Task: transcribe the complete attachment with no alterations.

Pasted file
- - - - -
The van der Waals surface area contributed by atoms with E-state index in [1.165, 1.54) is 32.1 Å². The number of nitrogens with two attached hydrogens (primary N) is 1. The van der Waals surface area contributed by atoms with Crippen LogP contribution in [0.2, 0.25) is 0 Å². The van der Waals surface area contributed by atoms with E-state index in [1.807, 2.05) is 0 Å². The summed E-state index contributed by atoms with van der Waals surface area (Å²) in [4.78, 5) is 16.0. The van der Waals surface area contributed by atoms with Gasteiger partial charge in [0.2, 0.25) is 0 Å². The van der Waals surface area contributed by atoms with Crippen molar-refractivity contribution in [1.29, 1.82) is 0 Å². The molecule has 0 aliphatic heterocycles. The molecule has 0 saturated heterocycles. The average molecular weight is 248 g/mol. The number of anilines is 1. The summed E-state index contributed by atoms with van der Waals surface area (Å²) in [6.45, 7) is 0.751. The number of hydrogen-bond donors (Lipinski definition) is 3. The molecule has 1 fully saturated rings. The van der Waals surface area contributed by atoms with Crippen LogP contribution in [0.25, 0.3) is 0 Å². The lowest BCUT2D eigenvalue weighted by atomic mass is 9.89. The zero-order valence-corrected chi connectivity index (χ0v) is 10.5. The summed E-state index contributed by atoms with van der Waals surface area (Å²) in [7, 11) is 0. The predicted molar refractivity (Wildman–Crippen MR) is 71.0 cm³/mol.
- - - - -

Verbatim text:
The van der Waals surface area contributed by atoms with E-state index in [1.165, 1.54) is 32.1 Å². The number of nitrogens with two attached hydrogens (primary N) is 1. The van der Waals surface area contributed by atoms with Crippen LogP contribution in [0.2, 0.25) is 0 Å². The van der Waals surface area contributed by atoms with E-state index in [1.807, 2.05) is 0 Å². The summed E-state index contributed by atoms with van der Waals surface area (Å²) in [4.78, 5) is 16.0. The van der Waals surface area contributed by atoms with Gasteiger partial charge in [0.2, 0.25) is 0 Å². The van der Waals surface area contributed by atoms with Crippen molar-refractivity contribution in [1.29, 1.82) is 0 Å². The molecule has 0 aliphatic heterocycles. The molecule has 0 saturated heterocycles. The average molecular weight is 248 g/mol. The number of anilines is 1. The summed E-state index contributed by atoms with van der Waals surface area (Å²) in [6.45, 7) is 0.751. The number of hydrogen-bond donors (Lipinski definition) is 3. The molecule has 1 fully saturated rings. The van der Waals surface area contributed by atoms with Crippen LogP contribution in [0.25, 0.3) is 0 Å². The lowest BCUT2D eigenvalue weighted by atomic mass is 9.89. The zero-order valence-corrected chi connectivity index (χ0v) is 10.5. The summed E-state index contributed by atoms with van der Waals surface area (Å²) in [7, 11) is 0. The predicted molar refractivity (Wildman–Crippen MR) is 71.0 cm³/mol.